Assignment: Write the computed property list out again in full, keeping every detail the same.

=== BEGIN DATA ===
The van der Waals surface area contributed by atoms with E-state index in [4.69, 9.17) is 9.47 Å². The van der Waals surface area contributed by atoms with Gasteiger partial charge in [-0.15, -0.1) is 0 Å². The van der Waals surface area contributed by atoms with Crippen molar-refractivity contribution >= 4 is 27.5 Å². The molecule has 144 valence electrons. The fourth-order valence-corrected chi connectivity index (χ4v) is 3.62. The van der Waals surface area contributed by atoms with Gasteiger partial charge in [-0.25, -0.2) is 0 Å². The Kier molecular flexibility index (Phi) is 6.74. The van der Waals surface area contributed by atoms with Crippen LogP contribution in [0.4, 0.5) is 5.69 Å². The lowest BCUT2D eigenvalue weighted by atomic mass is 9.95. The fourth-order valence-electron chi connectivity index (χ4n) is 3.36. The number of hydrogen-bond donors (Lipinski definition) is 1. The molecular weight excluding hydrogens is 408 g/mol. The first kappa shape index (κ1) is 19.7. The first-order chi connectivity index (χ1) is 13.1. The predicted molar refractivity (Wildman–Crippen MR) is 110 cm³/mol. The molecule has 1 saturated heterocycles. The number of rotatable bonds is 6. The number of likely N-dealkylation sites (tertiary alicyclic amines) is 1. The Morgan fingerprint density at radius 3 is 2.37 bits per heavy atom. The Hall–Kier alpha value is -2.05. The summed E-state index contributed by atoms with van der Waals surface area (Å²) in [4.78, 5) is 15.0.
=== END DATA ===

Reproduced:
The van der Waals surface area contributed by atoms with E-state index in [4.69, 9.17) is 9.47 Å². The van der Waals surface area contributed by atoms with Gasteiger partial charge in [-0.15, -0.1) is 0 Å². The van der Waals surface area contributed by atoms with Crippen molar-refractivity contribution >= 4 is 27.5 Å². The molecule has 144 valence electrons. The fourth-order valence-corrected chi connectivity index (χ4v) is 3.62. The van der Waals surface area contributed by atoms with Gasteiger partial charge in [-0.25, -0.2) is 0 Å². The Kier molecular flexibility index (Phi) is 6.74. The van der Waals surface area contributed by atoms with Crippen LogP contribution in [0.4, 0.5) is 5.69 Å². The lowest BCUT2D eigenvalue weighted by atomic mass is 9.95. The fourth-order valence-electron chi connectivity index (χ4n) is 3.36. The number of hydrogen-bond donors (Lipinski definition) is 1. The molecular weight excluding hydrogens is 408 g/mol. The first kappa shape index (κ1) is 19.7. The first-order chi connectivity index (χ1) is 13.1. The predicted molar refractivity (Wildman–Crippen MR) is 110 cm³/mol. The molecule has 1 saturated heterocycles. The number of rotatable bonds is 6. The number of likely N-dealkylation sites (tertiary alicyclic amines) is 1. The Morgan fingerprint density at radius 3 is 2.37 bits per heavy atom. The Hall–Kier alpha value is -2.05. The summed E-state index contributed by atoms with van der Waals surface area (Å²) in [4.78, 5) is 15.0.